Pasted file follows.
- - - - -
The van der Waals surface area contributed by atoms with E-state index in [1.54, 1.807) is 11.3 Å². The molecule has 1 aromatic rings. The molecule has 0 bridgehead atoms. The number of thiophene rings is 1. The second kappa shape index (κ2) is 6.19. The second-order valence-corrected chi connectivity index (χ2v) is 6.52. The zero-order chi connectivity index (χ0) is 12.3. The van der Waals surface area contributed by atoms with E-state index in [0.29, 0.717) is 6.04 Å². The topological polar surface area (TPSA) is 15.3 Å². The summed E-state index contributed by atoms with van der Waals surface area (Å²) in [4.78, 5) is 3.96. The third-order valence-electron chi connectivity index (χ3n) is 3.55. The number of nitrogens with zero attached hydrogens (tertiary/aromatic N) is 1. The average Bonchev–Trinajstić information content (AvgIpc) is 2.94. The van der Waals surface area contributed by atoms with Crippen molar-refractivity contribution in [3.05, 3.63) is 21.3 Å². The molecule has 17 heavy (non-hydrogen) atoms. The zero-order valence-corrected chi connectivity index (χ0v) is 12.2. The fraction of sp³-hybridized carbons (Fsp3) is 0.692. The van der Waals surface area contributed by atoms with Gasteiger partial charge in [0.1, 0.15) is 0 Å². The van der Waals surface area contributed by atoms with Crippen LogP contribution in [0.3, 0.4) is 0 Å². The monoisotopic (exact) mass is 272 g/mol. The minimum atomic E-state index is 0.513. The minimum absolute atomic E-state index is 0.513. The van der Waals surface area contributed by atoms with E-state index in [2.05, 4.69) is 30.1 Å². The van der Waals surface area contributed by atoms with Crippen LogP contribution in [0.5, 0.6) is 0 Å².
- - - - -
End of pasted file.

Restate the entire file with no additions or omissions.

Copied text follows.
The van der Waals surface area contributed by atoms with E-state index in [1.54, 1.807) is 11.3 Å². The molecule has 1 aromatic rings. The molecule has 0 bridgehead atoms. The number of thiophene rings is 1. The second kappa shape index (κ2) is 6.19. The second-order valence-corrected chi connectivity index (χ2v) is 6.52. The zero-order chi connectivity index (χ0) is 12.3. The van der Waals surface area contributed by atoms with E-state index in [0.29, 0.717) is 6.04 Å². The topological polar surface area (TPSA) is 15.3 Å². The summed E-state index contributed by atoms with van der Waals surface area (Å²) in [4.78, 5) is 3.96. The third-order valence-electron chi connectivity index (χ3n) is 3.55. The number of nitrogens with zero attached hydrogens (tertiary/aromatic N) is 1. The average Bonchev–Trinajstić information content (AvgIpc) is 2.94. The van der Waals surface area contributed by atoms with Crippen molar-refractivity contribution in [3.05, 3.63) is 21.3 Å². The molecule has 17 heavy (non-hydrogen) atoms. The zero-order valence-corrected chi connectivity index (χ0v) is 12.2. The fraction of sp³-hybridized carbons (Fsp3) is 0.692. The van der Waals surface area contributed by atoms with Gasteiger partial charge in [0.1, 0.15) is 0 Å². The van der Waals surface area contributed by atoms with Crippen LogP contribution in [0.3, 0.4) is 0 Å². The monoisotopic (exact) mass is 272 g/mol. The minimum atomic E-state index is 0.513. The minimum absolute atomic E-state index is 0.513. The van der Waals surface area contributed by atoms with E-state index in [2.05, 4.69) is 30.1 Å². The van der Waals surface area contributed by atoms with Crippen LogP contribution in [0.5, 0.6) is 0 Å².